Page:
First, the ability of the supramolecular nanoscaffold to recruit caspase-9 was characterized. A series of control experiments were carried out to rule out possible unspecific interactions between the components in the system. A constant concentration of caspase-9 (25 nM, well below its dimerization affinity34) was incubated with non-DNA-functionalized monomers (Inert-Disc) at different concentrations (Fig. S1, ESI). Upon the addition of Ac-LEHD-AFC substrate, the fluorescence intensity of the samples was monitored over time and the enzymatic activity was calculated using the initial slope of the fluorescence curves (monitored between the first 20 to 60 minutes after addition of the fluorogenic substrate, unless stated otherwise). The enzymatic activity (Fig. S1, ESI) exhibited similar background levels when the experiment was performed in the presence and absence of the Inert-Disc, indicating the lack of interference between the supramolecular nanoscaffold and the substrate or caspase-9.

Next, the active assembly to the supramolecular nanoscaffold and resultant proximity-induced caspase-9 activation was analysed. Therefore, nanoscaffolds were assembled using a series of concentrations of DNA-Disc ranging from 0 to 500 nM, and subsequently incubating with caspase-9 for 2 hours at 4 °C, after which substrate was added to the sample. Fluorescence intensity traces at the different DNA-Disc concentrations are shown in Fig. S2 (ESI), revealing that the presence of supramolecular recruitment nanoscaffold effectively enhances proteolytic cleavage, in comparison with the background activity of non-scaffolded enzymes. The enzymatic activities derived from the intensity traces for the entire concentration range (see Fig. 2a) showed a step-wise enhancement in enzyme activity with increasing concentration of DNA-Disc. Optimal enzyme activity was reached at equimolar amounts of both caspase-9 and DNA-Disc. Importantly, the nearly 5-fold increase in enzyme activity seen at 20 nM of DNA-Disc agrees with the enhancement seen in previous studies where caspase-9 was dimerized on a DNA origami-based nanoscaffold at roughly the same caspase-9 concentration,34 or with other in vitro systems that typically do not reach the activity of apoptosome activated caspase-9.31–33,35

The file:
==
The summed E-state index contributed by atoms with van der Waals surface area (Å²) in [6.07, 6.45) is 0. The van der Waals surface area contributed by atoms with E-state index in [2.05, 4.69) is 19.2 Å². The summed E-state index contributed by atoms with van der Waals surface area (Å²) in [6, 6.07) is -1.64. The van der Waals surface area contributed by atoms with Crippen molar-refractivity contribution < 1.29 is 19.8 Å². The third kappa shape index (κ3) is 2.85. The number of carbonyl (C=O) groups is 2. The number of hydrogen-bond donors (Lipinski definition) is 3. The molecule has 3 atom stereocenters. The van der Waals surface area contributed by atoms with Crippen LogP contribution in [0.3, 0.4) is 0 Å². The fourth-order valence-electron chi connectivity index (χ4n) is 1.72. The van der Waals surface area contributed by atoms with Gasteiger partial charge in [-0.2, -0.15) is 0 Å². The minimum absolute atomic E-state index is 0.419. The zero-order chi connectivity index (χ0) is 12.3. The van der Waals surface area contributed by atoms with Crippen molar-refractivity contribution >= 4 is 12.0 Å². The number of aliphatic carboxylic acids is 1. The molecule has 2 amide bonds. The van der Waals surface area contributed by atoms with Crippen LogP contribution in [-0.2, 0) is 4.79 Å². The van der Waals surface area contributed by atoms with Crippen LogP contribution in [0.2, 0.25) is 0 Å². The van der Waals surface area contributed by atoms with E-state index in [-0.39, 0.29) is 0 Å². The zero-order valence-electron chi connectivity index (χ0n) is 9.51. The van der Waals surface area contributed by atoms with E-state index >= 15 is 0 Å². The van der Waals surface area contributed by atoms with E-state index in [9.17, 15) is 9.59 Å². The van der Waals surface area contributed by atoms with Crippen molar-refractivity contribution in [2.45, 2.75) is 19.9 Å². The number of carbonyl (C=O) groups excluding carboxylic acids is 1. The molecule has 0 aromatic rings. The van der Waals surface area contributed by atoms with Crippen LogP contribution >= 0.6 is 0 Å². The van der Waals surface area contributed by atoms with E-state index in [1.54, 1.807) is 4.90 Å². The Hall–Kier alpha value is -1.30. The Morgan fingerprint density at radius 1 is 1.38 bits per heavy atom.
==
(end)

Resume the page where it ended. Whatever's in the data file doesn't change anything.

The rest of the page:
image file: d0cc02120b-f2.tif
Fig. 2 (a) Effect of nanoscaffold concentration on the enzymatic activity of caspase-9. Enzymatic activity increases with DNA-Disc concentration up to a 5-fold at equimolar concentrations of enzyme and DNA-Disc. At high nanoscaffold densities, combinatorial inhibition leads to a decrease in enzymatic activity. Experiments were conducted with supramolecular nanoscaffolds containing 100% DNA-Disc. In the cartoon, DNA handles were partially omitted for clarity. (b) Effect on caspase-9 activity of the variation in DNA handle density displayed by the nanoscaffold. Varying DNA handle densities is achieved by keeping the total concentration of DNA-Disc at 25 nM, and adding varying amounts of Inert-Disc, resulting in nanoscaffolds in which the DNA handle density varies between 100 and 0%. In both graphs, the enzyme activity is based on the initial slope of the kinetic traces (Fig. S2 and S3, ESI). The error bars represent the standard deviation of the measurements performed in triplicates.